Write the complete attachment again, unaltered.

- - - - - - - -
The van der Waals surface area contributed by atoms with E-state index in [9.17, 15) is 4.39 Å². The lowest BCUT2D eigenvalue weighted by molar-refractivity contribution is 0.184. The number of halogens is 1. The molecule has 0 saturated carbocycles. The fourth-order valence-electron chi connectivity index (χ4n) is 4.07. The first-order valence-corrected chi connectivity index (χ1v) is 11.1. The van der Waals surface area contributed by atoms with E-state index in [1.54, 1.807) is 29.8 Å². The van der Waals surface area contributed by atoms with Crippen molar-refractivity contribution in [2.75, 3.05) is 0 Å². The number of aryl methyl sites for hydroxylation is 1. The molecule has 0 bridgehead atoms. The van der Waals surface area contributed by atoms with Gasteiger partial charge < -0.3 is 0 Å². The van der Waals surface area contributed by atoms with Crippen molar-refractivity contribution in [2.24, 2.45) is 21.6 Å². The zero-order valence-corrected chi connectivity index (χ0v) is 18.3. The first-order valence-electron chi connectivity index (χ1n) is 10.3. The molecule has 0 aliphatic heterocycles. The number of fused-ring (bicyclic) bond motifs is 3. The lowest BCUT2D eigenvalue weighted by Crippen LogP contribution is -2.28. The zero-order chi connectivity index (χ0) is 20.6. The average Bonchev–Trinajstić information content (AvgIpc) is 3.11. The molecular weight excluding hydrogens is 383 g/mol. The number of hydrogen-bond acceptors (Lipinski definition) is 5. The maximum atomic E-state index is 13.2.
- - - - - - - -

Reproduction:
The van der Waals surface area contributed by atoms with E-state index in [9.17, 15) is 4.39 Å². The lowest BCUT2D eigenvalue weighted by molar-refractivity contribution is 0.184. The number of halogens is 1. The molecule has 0 saturated carbocycles. The fourth-order valence-electron chi connectivity index (χ4n) is 4.07. The first-order valence-corrected chi connectivity index (χ1v) is 11.1. The van der Waals surface area contributed by atoms with E-state index in [1.54, 1.807) is 29.8 Å². The van der Waals surface area contributed by atoms with Crippen molar-refractivity contribution in [2.75, 3.05) is 0 Å². The number of aryl methyl sites for hydroxylation is 1. The molecule has 0 bridgehead atoms. The van der Waals surface area contributed by atoms with Gasteiger partial charge < -0.3 is 0 Å². The van der Waals surface area contributed by atoms with Crippen molar-refractivity contribution in [2.24, 2.45) is 21.6 Å². The zero-order valence-corrected chi connectivity index (χ0v) is 18.3. The first-order valence-electron chi connectivity index (χ1n) is 10.3. The molecule has 0 aliphatic heterocycles. The number of fused-ring (bicyclic) bond motifs is 3. The lowest BCUT2D eigenvalue weighted by Crippen LogP contribution is -2.28. The zero-order chi connectivity index (χ0) is 20.6. The average Bonchev–Trinajstić information content (AvgIpc) is 3.11. The molecular weight excluding hydrogens is 383 g/mol. The number of hydrogen-bond acceptors (Lipinski definition) is 5. The maximum atomic E-state index is 13.2.